TURBINES: Any financial gain should be shared

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Mr Cooper representing the Sykamore Small Wind Company argues that most of the power generated by the Wiles Farm development at Dawsmere will be used on the farm and that little power would be sold through the national grid (Spalding Guardian January 2).

On how many days will the 12 small turbines generate electricity? At the times when there is insufficient or too much wind to generate electricity the Wiles farm will need to draw electricity from the national grid.

To guarantee an equal output of electricity from wind would require twice the capacity of the proposed development on at least two other development sites, on one of which, hopefully the wind would be blowing. The fall back position would be using carbon generated electricity.

Wind is a free energy source. On shore wind energy costs twice the current price of conventional electricity. Customers subsidise wind generated electricity.

Erratic power from wind arrays disrupts the stability of the national grid which could sometimes result in Sykamore Small Wind being paid to close down its turbines when national demand for power is low or to maintain the stability of the grid.

Customers are already paying through their bills increased charges set by the national grid for realigning the grid’s transmission network to link onshore and offshore wind arrays to the existing transmission grid.

The Wiles Farm’s smaller turbines may be judged less visually intrusive; may not constitute a significant threat to the wildlife nor significantly diminish the public’s right of access but must inevitably diminish public amenity. This application raises issues of contradictory factual evidence and aesthetic judgements. There is a growing rash of small individual commercial turbines or small wind arrays whose accumulative impact is eroding the Fenland landscape.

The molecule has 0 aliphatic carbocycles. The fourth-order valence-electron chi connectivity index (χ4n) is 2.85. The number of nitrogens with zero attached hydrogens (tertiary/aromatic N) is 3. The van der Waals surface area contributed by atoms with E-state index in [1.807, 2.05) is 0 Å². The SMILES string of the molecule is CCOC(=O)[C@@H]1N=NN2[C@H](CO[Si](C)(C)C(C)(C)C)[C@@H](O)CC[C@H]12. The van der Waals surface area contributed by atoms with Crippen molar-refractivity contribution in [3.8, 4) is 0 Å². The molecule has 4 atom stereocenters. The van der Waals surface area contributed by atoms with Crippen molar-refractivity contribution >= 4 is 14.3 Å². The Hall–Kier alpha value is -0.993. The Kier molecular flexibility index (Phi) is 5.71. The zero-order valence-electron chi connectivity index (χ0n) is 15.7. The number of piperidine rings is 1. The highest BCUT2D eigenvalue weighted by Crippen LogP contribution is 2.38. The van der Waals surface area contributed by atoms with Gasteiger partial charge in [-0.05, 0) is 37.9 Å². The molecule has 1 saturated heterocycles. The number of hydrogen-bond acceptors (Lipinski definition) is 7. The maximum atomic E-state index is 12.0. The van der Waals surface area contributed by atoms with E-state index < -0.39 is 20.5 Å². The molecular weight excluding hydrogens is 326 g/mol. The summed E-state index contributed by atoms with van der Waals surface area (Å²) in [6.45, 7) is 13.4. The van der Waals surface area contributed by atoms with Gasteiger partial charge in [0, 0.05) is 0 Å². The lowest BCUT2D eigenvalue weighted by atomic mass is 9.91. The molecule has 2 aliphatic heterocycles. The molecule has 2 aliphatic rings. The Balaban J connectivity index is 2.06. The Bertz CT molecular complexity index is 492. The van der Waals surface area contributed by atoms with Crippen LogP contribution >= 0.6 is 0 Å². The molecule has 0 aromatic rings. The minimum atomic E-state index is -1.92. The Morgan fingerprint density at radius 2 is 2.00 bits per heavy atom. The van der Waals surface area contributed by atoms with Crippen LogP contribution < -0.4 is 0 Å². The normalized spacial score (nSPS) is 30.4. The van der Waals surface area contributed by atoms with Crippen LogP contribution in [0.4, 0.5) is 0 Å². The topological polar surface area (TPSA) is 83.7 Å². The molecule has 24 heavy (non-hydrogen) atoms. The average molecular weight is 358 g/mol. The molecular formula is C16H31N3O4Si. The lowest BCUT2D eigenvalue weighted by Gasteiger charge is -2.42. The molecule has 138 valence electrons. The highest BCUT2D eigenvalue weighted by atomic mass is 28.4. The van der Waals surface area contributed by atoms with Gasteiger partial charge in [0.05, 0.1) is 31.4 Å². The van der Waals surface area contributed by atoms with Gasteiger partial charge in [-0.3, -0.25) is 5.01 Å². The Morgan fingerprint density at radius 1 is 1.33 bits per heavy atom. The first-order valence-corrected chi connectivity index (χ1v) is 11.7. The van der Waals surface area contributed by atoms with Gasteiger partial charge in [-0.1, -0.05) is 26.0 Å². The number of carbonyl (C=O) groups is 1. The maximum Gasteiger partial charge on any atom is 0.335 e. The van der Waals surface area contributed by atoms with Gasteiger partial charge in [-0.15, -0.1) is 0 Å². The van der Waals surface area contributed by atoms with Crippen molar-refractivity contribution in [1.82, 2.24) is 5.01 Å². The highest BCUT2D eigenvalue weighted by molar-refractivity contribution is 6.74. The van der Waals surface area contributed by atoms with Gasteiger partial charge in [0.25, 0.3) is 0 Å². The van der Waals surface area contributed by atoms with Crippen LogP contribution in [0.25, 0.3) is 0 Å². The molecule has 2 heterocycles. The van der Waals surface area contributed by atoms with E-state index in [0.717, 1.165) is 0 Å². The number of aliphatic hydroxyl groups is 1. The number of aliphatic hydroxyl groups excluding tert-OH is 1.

Shrinking the size of each turbine while multiplying their number could be seen as a subterfuge to ally opposition.

I strongly believe that small scale rural energy cooperatives utilising a range of alternative energy options can meet the energy needs of rural communities while minimising any negative impact on rural amenity and reducing the energy costs for local residents.

Local community ownership with minimum erosion of local amenity would be more acceptable to local communities.

Sykamore Wind will be paid a higher price for any energy it sells to the national grid because it’s “clean green energy” and on occasions be paid not to produce energy.

Local residents face environmental degradation for no compensatory financial gain. That gain accrues to a private company.

MP John Hayes argues that this application is contrary to the commitment to give local communities a greater say over whether or not wind array applications are acceptable in their communities.

If this development is approved planning consent conditions must ensure that any financial gain is shared with those directly affected by the erosion of their amenity.

Paul Walls

Spalding